MY TEN FAVORITE WORKS OF NON FICTION
(About half way through writing this, I became aware that these books are all about war and politics)
Douglas Southall Freeman….. ROBERT E. LEE….. And his equally extraordinary three volume work – LEE’S LIEUTENANTS: A STUDY IN COMMAND……..MANASSAS TO MALVERNE HILL, CEDAR MOUNTAIN TO CHANCELLORSVILLE, and GETTYSBURG TO APPOMATTOX. Just about the entire Civil War from The Army of Northern Virginia’s point of view. This is a magnificent series of volumes, and you’ll be a better human being having read them.
Neil Sheehan…..A BRIGHT SHINING LIE…..The one volume that explains America’s involvement in Vietnam so much better than all the rest. Sheehan covered Vietnam as a war correspondent and wrote with a rare intimacy of the characters on both sides.
Winston Churchill…..THE SECOND WORLD WAR…..Of the thousands of books written about the war, Churchill’s perspective is unique, as is his ability as a writer.
William Shirer…..THE RISE AND FALL OF THE THIRD REICH…..The Germans are notorious record keepers, and their massive chronicle of Nazi Germany’s birth, its criminal war machine, and its ultimate end were captured by the Allies before they could be destroyed. Shirer had unique access to the mountains of material, and his thousand page volume is probably the most complete record of a major nation’s rise and fall ever compiled.
Bruce Catton…..THE ARMY OF THE POTOMAC…..This is a three volume work:
MR. LINCOLN’S ARMY, GLORY ROAD and A STILLNESS AT APPOMATTOX. Lincoln’s problem was that his Generals did not want to fight their West Point schoolmates, who were now commanding the Confederate Army. Catton’s chronicle is an intimate and perceptive look at the Civil War from the Union’s point of view.
Norman Mailer…..MIAMI AND THE SEIGE OF CHICAGO…..1968 and the Republican and Democratic national conventions. The republican love-fest in Miami, and the conflagration that took place in Chicago. How did it happen? Who was to blame? Mailer’s book is exhausting and deeply satisfying. He was born to write this chronicle. I’ve read it three times, learning something new each time. Mailer’s talent as a story teller is unique.
David Halberstam…..THE BEST AND THE BRIGHTEST…..The brilliant men who involved America in Vietnam, and kept her there. Robert McNamara, McGeorge Bundy, Dean Rusk, George Ball, William Westmorland, and Presidents Kennedy and Johnson. How is it possible? The handwriting was on the wall, and it was ignored. Halberstam’s book is a revelation.
Robert Caro…..THE YEARS OF LYNDON JOHNSON/THE PATH TO POWER…..This is the first volume of three about LBJ, and probably the most intimate chronicle of Johnson’s life and career, from the Texas hill country to the Halls of Congress. A unique look at a fascinating man.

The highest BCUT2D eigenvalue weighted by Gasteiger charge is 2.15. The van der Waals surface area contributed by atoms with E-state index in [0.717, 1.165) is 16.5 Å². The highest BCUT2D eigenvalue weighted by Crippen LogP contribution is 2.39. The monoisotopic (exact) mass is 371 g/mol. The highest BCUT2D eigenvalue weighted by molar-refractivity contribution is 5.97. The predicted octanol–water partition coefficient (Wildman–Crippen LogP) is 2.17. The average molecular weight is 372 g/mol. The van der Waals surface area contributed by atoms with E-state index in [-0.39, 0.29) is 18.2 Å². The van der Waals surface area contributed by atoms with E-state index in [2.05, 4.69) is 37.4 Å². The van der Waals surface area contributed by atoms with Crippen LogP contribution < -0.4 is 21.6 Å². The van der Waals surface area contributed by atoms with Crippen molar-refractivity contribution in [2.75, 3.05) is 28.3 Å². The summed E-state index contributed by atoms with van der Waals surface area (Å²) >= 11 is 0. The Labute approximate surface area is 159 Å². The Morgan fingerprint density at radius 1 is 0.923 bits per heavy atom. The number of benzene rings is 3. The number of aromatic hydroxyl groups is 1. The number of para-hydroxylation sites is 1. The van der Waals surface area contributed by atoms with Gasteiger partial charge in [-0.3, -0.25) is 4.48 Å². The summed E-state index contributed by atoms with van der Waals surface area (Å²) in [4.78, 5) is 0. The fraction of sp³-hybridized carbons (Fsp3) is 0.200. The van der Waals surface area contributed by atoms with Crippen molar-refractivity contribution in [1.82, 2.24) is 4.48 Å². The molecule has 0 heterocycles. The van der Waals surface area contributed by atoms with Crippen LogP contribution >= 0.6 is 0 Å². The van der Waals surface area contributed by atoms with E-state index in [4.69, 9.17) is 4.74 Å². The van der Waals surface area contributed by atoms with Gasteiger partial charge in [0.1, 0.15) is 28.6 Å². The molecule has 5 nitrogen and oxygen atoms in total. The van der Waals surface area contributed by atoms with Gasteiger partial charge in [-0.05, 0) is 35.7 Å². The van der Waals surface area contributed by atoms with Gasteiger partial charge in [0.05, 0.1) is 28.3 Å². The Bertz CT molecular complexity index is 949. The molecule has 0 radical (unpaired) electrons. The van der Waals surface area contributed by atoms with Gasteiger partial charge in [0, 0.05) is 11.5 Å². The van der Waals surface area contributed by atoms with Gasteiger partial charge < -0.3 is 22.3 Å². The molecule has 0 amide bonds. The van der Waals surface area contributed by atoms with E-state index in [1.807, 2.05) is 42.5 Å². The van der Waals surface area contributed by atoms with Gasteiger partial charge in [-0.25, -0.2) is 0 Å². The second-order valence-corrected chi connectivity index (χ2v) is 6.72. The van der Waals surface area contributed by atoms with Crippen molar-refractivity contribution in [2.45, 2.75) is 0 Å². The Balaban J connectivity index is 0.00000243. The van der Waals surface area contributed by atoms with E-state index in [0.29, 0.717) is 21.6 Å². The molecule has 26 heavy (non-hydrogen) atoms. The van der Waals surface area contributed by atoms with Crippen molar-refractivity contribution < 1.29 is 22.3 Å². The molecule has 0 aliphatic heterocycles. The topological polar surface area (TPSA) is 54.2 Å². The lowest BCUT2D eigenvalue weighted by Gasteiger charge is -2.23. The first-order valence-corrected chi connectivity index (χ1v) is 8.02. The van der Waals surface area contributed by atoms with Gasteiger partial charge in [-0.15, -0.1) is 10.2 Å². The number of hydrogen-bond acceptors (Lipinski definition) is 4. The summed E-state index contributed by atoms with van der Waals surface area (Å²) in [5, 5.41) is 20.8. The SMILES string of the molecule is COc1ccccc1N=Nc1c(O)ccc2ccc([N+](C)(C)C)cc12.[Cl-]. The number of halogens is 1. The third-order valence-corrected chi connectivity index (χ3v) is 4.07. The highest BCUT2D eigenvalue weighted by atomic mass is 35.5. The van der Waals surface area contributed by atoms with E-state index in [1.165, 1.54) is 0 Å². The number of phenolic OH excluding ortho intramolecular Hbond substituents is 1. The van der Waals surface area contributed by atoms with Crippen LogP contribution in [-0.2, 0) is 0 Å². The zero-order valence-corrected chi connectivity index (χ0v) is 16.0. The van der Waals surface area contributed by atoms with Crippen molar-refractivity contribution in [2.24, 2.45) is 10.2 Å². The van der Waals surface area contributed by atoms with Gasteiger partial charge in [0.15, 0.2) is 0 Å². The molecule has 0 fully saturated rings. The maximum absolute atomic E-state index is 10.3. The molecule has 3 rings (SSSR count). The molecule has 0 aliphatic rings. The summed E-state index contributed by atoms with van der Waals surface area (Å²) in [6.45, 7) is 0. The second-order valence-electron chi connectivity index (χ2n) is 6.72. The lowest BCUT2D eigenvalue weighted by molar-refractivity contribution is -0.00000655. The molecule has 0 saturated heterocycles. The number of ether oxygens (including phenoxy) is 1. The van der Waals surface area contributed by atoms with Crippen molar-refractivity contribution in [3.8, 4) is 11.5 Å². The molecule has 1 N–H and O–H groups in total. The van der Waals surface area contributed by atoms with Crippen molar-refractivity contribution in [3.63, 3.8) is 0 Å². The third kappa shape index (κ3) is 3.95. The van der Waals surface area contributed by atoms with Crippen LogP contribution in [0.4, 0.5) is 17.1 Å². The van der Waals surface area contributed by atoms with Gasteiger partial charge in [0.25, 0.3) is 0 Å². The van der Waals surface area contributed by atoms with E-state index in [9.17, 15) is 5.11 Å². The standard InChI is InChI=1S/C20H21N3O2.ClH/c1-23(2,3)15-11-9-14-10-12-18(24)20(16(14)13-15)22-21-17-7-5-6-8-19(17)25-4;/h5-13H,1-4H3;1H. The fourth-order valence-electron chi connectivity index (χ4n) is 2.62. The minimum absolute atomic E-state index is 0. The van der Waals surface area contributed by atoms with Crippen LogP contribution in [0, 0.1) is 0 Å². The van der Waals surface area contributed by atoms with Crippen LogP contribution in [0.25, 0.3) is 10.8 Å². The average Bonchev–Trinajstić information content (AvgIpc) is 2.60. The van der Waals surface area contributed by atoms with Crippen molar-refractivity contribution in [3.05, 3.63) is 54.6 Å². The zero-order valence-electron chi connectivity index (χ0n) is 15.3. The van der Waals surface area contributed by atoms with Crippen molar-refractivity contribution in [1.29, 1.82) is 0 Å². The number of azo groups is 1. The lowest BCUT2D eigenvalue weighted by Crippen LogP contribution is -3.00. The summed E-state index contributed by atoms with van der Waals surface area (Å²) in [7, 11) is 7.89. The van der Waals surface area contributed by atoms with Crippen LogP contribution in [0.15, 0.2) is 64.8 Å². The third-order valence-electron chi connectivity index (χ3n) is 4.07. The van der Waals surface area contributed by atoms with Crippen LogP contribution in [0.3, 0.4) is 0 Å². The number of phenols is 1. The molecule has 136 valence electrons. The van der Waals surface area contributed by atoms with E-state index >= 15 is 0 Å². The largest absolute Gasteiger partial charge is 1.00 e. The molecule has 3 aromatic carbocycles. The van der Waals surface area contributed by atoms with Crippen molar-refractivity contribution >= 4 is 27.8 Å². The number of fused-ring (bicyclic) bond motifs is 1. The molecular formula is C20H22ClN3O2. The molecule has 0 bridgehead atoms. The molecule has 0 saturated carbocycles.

Carl Bernstein and Robert Woodward…..ALL THE PRESIDENT’S MEN…..Two young newspaper reporters who brought down a Presidency. It’s been too many years since I read this. Time to read it again. We all know the story, but how many of us have read the book. Why did Nixon do it? It made no sense. The senior writers on the Washington Post all wanted a piece of this, once the story developed, but Bradley stuck with “The Boys”. A fabulous story.
James McPherson……THE BATTLE CRY OF FREEDOM….. If the three volume sets, listed above by Freeman and Catton, seem like too exhausting a chore, and you were looking for a single volume that explains the Civil War, from the perspective of both sides, McPherson’s chronicle fully integrates political, social, and military events that crowded the two decades, from the outbreak of the war in Mexico to the ending of another at Appomattox. A solid piece of Nineteenth century history.
© 2020 Shaun Costello
YOU DON’T NEED STATUES AND FLAG WAVING TO BE A GOOD CITIZEN – GROW UP AMERICA.
by Shaun Costello
Yesterday, October 30th, in an interview on Fox News, White House Chief of Staff, General John Kelly defended Confederate General Robert E. Lee, and referred to him as an honorable man. He also had some odd comments about the cause of the Civil War. In today’s news he was roundly criticized. In my opinion, he meant well, but misspoke, and the criticism of his statements is grossly exaggerated.
Anyone who has spent any time reading nineteenth century history, and more specifically, about the American Civil War, would come to the conclusion that Robert E. Lee was an honorable man. But at issue here is erecting and maintaining statues of Confederate soldiers. Most of these were erected, not directly after the Civil War, to honor the brave and the fallen, but instead, in the early twentieth century, symbolic of Jim Crow America, in an effort to remind African Americans that the Grey Army of the past lives on in the sheets and hoods of the Ku Klux Klan.
And that the uppity Negro better not get too uppity, lest the Klan is comin’ to getcha. The Confederacy declared war on the United States, creating a conflagration that yielded half a million dead. It was America’s darkest moment. The ongoing glorification of the Confederacy is based more in racial hatred, than in honoring the Army in Grey. Instead, read Douglas Southall Freeman’s extraordinary biography – ROBERT E. LEE. And his equally extraordinary three volume work – LEE’S LIEUTENANTS: A STUDY IN COMMAND……..MANASSAS TO MALVERNE HILL, CEDAR MOUNTAIN TO CHANCELLORSVILLE, and GETTYSBURG TO APPOMATTOX. Just about the entire Civil War from The Army of Northern Virginia’s point of view. This is a magnificent series of volumes, and you’ll be a better human being having read them. You don’t need statues and flag waving to be a good citizen. Grow up, America.